Rave Radio: Offline (0/0)
Email: Password:
News (Media Awareness Project) - CN ON: Crime Bill May Jam Windsor's New Jail
Title:CN ON: Crime Bill May Jam Windsor's New Jail
Published On:2012-01-26
Source:Windsor Star (CN ON)
Fetched On:2012-01-27 06:02:25

Mandatory Sentences to Blame

Despite building two new jails in the province, including one in
Windsor, there won't be enough cells in Ontario for inmates convicted
under the federal government's new crime bill, Ontario's Community
Safety and Correctional Minister told The Star Wednesday.

Madeleine Meilleur said she planned to make a pitch to the federal
government later in the day for $1 billion - the estimated cost of
another jail that could house 1,000 inmates. She said the province
should not be burdened with the costly consequences of the Safe
Streets and Communities Act, commonly referred to as Bill C-10.

The bill, expected to become law in March, will set new mandatory
minimum sentences for things like weapons offences and drug possession.

For instance, under the new legislation, anyone caught growing six
marijuana plants could face a minimum sentence of six months in a
provincial jail.

More people will go to jail, and for longer periods of time, Meilleur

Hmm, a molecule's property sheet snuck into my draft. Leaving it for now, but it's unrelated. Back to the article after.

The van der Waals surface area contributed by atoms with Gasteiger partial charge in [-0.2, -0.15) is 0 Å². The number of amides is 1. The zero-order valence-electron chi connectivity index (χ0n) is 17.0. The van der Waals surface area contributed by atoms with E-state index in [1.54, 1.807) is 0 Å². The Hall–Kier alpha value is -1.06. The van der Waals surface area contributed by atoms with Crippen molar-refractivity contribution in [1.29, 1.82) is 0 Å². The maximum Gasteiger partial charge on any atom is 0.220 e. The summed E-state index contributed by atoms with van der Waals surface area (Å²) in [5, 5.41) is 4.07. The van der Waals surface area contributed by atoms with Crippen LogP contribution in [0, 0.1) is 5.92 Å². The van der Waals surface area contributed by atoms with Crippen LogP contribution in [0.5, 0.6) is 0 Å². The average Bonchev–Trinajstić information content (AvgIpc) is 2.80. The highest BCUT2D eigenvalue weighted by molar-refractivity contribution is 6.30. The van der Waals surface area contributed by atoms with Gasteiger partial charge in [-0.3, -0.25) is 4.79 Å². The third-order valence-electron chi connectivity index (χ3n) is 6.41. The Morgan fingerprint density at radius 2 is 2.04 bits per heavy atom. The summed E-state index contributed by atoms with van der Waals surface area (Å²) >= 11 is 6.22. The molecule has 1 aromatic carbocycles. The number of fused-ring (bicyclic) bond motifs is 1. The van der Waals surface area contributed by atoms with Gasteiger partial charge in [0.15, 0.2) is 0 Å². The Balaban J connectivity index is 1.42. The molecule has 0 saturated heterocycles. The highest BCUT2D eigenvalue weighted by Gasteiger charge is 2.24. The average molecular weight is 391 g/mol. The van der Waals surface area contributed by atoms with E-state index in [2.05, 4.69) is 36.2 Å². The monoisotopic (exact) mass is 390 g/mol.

said. "These are longer sentences.... The law takes away the
flexibility for a judge."

Some of the sentencing changes may result in convicts going to federal
penitentiaries rather than provincial prisons. For instance, gun
dealers will face a mandatory minimum sentence of three years in
prison - a sentence that would be served in a federal penitentiary.

Currently, the mandatory minimum sentence for trafficking in firearms
or ammunition is one year in jail - a sentence that is served in a
provincial prison.

Sentences of two years or more are served in the federal system, while
sentences of two years less a day or less are served in provincial prisons.

Asked if the province needs a new federal penitentiary, Meilleur said
that's a question for the federal government.

"I don't know if there is any capacity left," she said.

Meilleur said the new jails under construction replace "old,
inefficient" buildings, namely Windsor Jail and the Don Jail in
Toronto. "We have a plan to modernize our correctional services system."

She said the new, larger detention centres will reduce costs and,
because of their size, will be able to offer better rehabilitative
programs for inmates. "It's always cheaper to offer programs to more
people," Meilleur said.

The minister said Windsor's South West Detention Centre, which will
house 315 inmates and is set to open in 2014, will act as both a
remand centre for people in jail awaiting court dates and those
already sentenced for crimes.

"I think it will be full," said Frank Miller, head of the local
chapter of the Criminal Lawyers' Association.

The new legislation will make it more difficult to get bail. "That
will put stress on the detention centres," Miller said.

The effects of Bill C-10 remain to be seen. "Whether it's going to
cost a billion dollars, I don't think anyone knows."

But, he added, "there will be a large inmate population, no doubt."
Member Comments
No member comments available...